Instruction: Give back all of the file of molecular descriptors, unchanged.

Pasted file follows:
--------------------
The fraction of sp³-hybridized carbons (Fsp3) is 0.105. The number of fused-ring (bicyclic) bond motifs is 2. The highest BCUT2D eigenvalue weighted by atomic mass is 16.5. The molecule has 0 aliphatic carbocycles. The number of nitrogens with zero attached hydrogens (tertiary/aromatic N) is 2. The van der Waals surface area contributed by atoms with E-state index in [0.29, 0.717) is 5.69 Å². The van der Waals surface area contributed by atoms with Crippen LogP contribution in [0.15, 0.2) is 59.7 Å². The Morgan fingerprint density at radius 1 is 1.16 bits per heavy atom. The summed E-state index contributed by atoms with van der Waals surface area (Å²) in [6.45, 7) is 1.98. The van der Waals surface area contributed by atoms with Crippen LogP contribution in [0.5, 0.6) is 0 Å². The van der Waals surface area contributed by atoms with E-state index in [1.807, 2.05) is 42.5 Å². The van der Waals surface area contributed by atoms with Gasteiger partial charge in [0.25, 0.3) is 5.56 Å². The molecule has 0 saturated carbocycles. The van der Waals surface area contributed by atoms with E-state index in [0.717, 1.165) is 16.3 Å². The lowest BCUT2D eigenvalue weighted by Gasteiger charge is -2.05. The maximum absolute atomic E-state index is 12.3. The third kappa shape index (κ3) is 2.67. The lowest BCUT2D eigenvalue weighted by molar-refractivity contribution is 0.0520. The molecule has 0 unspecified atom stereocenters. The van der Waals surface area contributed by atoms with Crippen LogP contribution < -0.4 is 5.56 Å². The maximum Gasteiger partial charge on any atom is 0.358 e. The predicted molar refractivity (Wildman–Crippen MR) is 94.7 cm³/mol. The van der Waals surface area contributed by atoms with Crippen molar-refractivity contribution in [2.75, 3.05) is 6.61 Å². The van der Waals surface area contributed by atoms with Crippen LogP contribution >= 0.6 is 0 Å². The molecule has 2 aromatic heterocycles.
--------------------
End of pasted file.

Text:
The fraction of sp³-hybridized carbons (Fsp3) is 0.105. The number of fused-ring (bicyclic) bond motifs is 2. The highest BCUT2D eigenvalue weighted by atomic mass is 16.5. The molecule has 0 aliphatic carbocycles. The number of nitrogens with zero attached hydrogens (tertiary/aromatic N) is 2. The van der Waals surface area contributed by atoms with E-state index in [0.29, 0.717) is 5.69 Å². The van der Waals surface area contributed by atoms with Crippen LogP contribution in [0.15, 0.2) is 59.7 Å². The Morgan fingerprint density at radius 1 is 1.16 bits per heavy atom. The summed E-state index contributed by atoms with van der Waals surface area (Å²) in [6.45, 7) is 1.98. The van der Waals surface area contributed by atoms with Crippen LogP contribution in [0.5, 0.6) is 0 Å². The van der Waals surface area contributed by atoms with E-state index in [1.807, 2.05) is 42.5 Å². The van der Waals surface area contributed by atoms with Gasteiger partial charge in [0.25, 0.3) is 5.56 Å². The molecule has 0 saturated carbocycles. The van der Waals surface area contributed by atoms with E-state index in [0.717, 1.165) is 16.3 Å². The lowest BCUT2D eigenvalue weighted by Gasteiger charge is -2.05. The maximum absolute atomic E-state index is 12.3. The third kappa shape index (κ3) is 2.67. The lowest BCUT2D eigenvalue weighted by molar-refractivity contribution is 0.0520. The molecule has 0 unspecified atom stereocenters. The van der Waals surface area contributed by atoms with Crippen LogP contribution < -0.4 is 5.56 Å². The maximum Gasteiger partial charge on any atom is 0.358 e. The predicted molar refractivity (Wildman–Crippen MR) is 94.7 cm³/mol. The van der Waals surface area contributed by atoms with Crippen molar-refractivity contribution in [2.75, 3.05) is 6.61 Å². The van der Waals surface area contributed by atoms with Crippen LogP contribution >= 0.6 is 0 Å². The molecule has 2 aromatic heterocycles.